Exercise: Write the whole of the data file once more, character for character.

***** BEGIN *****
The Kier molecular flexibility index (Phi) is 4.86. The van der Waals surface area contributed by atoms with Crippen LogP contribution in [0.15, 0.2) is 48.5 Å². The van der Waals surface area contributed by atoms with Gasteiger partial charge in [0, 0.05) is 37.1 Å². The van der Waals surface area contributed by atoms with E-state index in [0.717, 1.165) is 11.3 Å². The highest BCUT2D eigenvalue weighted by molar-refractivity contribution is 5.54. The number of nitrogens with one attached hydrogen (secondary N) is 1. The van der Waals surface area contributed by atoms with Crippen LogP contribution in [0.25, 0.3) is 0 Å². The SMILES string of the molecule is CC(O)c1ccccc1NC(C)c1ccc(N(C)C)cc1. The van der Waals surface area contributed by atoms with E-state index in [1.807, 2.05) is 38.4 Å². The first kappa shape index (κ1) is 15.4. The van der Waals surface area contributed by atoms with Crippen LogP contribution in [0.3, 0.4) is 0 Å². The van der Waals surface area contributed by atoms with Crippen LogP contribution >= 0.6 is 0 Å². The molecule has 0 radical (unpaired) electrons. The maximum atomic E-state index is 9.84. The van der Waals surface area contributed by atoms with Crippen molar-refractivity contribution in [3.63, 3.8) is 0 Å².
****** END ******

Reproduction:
The Kier molecular flexibility index (Phi) is 4.86. The van der Waals surface area contributed by atoms with Crippen LogP contribution in [0.15, 0.2) is 48.5 Å². The van der Waals surface area contributed by atoms with Gasteiger partial charge in [0, 0.05) is 37.1 Å². The van der Waals surface area contributed by atoms with E-state index in [0.717, 1.165) is 11.3 Å². The highest BCUT2D eigenvalue weighted by molar-refractivity contribution is 5.54. The number of nitrogens with one attached hydrogen (secondary N) is 1. The van der Waals surface area contributed by atoms with Crippen LogP contribution in [0.25, 0.3) is 0 Å². The SMILES string of the molecule is CC(O)c1ccccc1NC(C)c1ccc(N(C)C)cc1. The van der Waals surface area contributed by atoms with E-state index in [1.807, 2.05) is 38.4 Å². The first kappa shape index (κ1) is 15.4. The van der Waals surface area contributed by atoms with Crippen LogP contribution in [0.3, 0.4) is 0 Å². The van der Waals surface area contributed by atoms with Crippen LogP contribution >= 0.6 is 0 Å². The molecule has 0 radical (unpaired) electrons. The maximum atomic E-state index is 9.84. The van der Waals surface area contributed by atoms with Crippen molar-refractivity contribution in [3.63, 3.8) is 0 Å².